StarCraft II: Wings of Liberty Review

Before I discuss the purpose of the other three rooms in the battlecruiser, I have to let you know that StarCraft takes a departure from the standard RTS tech tree model of upgrades even though StarCraft was one of the games that pioneered that model. There are no more research structures to be found, and you don't have to "research" unit upgrades such as a weapons enhancement each and every time you play a mission. Instead your accomplishments in a mission will earn you currency that can be directed towards upgrades once you're back at the battlecruiser upgrades that will be permanently applied to your units in future missions. The game still keeps a tight control on the rollout of new unit types they won't be available until you complete the corresponding mission in which they first appear but once they're unlocked you can purchase and upgrade them for use in all future missions. In addition, if you scour the maps during a mission you'll come across alien tech artifacts from the Zerg or Protoss which can be analyzed back at the battlecruiser.

Death from above

This is where the other sections of the battlecruiser come in. The ship's lab analyzes any artifacts that you recover, and when enough data has been gathered it leads to a breakthrough that results in the availability of a new upgrade. There are two research tracks, one for Protoss technology and the other for Zerg, and each yield different technologies. In both cases, though, each new tier forces you to make a selection between two new technologies/upgrades. When you select one of the upgrades the other is lost for the remainder of the campaign, so it's best to be careful to select the one that would be a better fit for your style of play.

The armory is the replacement for the standard tech tree from the first StarCraft and the hundreds of strategy games that mimicked it. In the armory you'll find all of the units that you've unlocked so far in the campaign and you'll have the opportunity to spend credits earned in missions to purchase upgrades for them. Each unit has two possible upgrades, but unlike the alien tech upgrades you can purchase both. There are also structure upgrades available, such as built-in defensive guns or armor plating.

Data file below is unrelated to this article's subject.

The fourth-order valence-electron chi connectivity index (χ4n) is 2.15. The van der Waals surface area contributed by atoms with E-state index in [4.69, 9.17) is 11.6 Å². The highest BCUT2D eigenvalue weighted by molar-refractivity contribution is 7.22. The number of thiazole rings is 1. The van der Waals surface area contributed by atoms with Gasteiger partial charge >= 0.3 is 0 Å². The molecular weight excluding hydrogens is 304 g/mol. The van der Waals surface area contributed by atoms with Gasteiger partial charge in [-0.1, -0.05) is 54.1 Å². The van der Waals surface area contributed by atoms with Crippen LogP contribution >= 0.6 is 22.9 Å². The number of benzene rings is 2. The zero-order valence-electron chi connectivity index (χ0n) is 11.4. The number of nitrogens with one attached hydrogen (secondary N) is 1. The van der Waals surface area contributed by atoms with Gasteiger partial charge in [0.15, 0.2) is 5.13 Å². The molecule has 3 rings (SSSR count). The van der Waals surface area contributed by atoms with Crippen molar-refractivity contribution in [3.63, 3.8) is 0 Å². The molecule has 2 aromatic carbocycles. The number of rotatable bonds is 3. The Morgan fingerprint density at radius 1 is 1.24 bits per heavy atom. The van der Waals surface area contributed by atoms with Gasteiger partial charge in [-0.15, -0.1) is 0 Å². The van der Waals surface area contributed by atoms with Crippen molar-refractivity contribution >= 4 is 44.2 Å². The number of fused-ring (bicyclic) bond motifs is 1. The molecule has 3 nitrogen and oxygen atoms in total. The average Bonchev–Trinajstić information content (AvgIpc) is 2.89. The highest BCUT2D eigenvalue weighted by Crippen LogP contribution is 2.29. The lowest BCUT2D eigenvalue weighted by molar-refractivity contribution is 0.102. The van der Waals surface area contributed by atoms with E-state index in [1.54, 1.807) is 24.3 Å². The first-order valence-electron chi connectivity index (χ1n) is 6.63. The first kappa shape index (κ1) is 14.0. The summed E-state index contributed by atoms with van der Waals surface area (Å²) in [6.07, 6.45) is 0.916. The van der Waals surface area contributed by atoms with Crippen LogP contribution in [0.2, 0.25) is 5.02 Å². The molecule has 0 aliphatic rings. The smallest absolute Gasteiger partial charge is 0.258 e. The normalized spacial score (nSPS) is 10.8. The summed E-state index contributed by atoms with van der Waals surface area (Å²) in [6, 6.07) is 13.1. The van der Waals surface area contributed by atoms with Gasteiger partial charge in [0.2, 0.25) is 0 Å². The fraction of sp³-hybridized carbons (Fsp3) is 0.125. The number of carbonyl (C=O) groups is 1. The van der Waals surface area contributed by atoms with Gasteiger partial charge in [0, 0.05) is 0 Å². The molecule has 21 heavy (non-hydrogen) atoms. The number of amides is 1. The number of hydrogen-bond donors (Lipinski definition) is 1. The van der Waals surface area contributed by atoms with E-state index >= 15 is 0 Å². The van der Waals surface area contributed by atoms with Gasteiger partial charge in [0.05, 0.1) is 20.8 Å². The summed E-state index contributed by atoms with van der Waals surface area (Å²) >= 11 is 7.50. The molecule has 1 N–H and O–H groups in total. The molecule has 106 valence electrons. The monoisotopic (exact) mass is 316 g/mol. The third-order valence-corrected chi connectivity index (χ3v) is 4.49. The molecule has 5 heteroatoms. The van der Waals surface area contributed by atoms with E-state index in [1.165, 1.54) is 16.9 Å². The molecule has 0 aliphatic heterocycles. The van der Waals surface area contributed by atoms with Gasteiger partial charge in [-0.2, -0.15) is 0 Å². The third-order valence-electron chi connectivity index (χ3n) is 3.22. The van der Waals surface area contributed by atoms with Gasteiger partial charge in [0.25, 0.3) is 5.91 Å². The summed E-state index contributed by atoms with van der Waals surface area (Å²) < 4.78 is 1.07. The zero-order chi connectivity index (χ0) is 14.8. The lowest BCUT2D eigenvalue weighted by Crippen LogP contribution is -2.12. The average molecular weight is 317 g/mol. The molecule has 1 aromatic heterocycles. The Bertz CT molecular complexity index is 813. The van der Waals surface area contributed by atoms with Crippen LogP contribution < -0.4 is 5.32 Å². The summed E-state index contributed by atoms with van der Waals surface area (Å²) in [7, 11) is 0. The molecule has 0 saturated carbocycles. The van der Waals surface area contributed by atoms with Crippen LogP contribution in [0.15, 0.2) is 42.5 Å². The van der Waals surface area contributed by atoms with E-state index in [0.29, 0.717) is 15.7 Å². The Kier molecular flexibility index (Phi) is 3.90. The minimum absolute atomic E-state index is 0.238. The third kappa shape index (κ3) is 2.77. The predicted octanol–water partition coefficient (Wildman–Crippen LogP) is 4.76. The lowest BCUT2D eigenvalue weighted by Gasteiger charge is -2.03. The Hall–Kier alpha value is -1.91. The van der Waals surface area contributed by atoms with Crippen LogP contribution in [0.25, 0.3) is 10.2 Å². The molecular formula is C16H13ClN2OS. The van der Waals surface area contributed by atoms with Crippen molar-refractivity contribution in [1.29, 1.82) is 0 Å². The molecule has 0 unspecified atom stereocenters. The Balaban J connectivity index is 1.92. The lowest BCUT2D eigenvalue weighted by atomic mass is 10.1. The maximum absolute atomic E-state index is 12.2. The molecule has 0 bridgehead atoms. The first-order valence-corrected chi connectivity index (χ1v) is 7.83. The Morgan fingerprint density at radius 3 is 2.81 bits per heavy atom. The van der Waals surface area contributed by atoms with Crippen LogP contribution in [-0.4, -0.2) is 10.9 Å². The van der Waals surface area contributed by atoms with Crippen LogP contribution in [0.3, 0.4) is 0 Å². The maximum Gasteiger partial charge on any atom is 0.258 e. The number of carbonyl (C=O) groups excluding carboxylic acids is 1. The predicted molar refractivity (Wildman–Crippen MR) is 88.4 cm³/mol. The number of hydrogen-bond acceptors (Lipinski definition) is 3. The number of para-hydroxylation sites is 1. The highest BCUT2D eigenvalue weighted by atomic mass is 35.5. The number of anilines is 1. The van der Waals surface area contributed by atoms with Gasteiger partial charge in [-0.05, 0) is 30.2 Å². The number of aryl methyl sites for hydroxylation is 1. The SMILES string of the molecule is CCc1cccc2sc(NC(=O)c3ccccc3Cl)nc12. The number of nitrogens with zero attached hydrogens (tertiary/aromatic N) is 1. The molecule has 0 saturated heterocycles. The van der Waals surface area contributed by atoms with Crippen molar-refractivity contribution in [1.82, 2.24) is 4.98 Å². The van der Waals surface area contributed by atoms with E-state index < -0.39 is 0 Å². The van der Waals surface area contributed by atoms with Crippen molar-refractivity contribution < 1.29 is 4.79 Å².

While there are interactive objects and conversations to be had in all sections of the battlecruiser, the true interactive hub of the ship is its cantina. You can catch news broadcasts on the TV, talk to the ship's crew and visitors, and even play a fully functional arcade game. However, the cantina is not just about atmosphere; it's also where you need to go to hire mercenaries. Mercenaries are powerful versions of regular units that can really help you turn the tide of battle in a pinch. To call on their aid, you'll first have to spend credits in the cantina to unlock each type of mercenary unit. When on a mission a specialized merc compound building can then be used to call down a mercenary squad when you need them. You won't be able to spam the game with mercenaries; you can call on each type of squad only a couple of times per mission, there's a cooldown period between calls, and mercenary units are far pricier than other units in terms of resources.

StarCraft II's single player campaign does a good job of maintaining a balance between staying true to its roots and changing the formula enough to keep a twelve year old gaming concept from feeling stale and outdated. As someone who's played the original game, I can say that my disappointment in finding that there is only a Terran campaign in the game was more than compensated for by the variety of missions in the game and immersive nature of the campaign. The achievement system is a good addition to the game, but I wish that the possible achievements for a mission were listed up front before beginning it rather than as an afterthought. I didn't like missing out on an achievement I could have easily earned if I had only known about it beforehand. Overall, though, this StarCraft veteran is quite pleased with the new game's campaign.